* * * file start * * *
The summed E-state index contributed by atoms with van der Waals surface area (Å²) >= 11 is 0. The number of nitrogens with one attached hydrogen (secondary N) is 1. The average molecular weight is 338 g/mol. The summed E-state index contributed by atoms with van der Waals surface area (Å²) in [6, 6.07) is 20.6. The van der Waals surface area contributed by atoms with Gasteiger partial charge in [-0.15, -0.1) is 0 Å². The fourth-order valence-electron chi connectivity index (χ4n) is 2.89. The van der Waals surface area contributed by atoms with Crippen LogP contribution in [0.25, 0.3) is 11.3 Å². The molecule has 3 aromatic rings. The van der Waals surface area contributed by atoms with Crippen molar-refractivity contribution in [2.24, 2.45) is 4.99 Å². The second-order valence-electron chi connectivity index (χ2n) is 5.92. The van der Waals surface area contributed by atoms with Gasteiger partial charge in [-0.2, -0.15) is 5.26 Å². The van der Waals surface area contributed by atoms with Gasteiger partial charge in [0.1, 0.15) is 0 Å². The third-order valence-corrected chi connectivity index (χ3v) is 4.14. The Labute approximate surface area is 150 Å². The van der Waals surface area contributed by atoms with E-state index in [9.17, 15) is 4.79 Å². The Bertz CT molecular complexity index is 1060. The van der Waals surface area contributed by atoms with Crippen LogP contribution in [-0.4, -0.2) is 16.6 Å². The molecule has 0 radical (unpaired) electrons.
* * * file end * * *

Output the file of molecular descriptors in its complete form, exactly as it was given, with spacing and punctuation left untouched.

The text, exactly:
The summed E-state index contributed by atoms with van der Waals surface area (Å²) >= 11 is 0. The number of nitrogens with one attached hydrogen (secondary N) is 1. The average molecular weight is 338 g/mol. The summed E-state index contributed by atoms with van der Waals surface area (Å²) in [6, 6.07) is 20.6. The van der Waals surface area contributed by atoms with Gasteiger partial charge in [-0.15, -0.1) is 0 Å². The fourth-order valence-electron chi connectivity index (χ4n) is 2.89. The van der Waals surface area contributed by atoms with Crippen LogP contribution in [0.25, 0.3) is 11.3 Å². The molecule has 3 aromatic rings. The van der Waals surface area contributed by atoms with Crippen molar-refractivity contribution in [2.24, 2.45) is 4.99 Å². The second-order valence-electron chi connectivity index (χ2n) is 5.92. The van der Waals surface area contributed by atoms with Gasteiger partial charge in [-0.2, -0.15) is 5.26 Å². The van der Waals surface area contributed by atoms with Gasteiger partial charge in [0.1, 0.15) is 0 Å². The third-order valence-corrected chi connectivity index (χ3v) is 4.14. The Labute approximate surface area is 150 Å². The van der Waals surface area contributed by atoms with E-state index in [9.17, 15) is 4.79 Å². The Bertz CT molecular complexity index is 1060. The van der Waals surface area contributed by atoms with Crippen LogP contribution in [-0.4, -0.2) is 16.6 Å². The molecule has 0 radical (unpaired) electrons.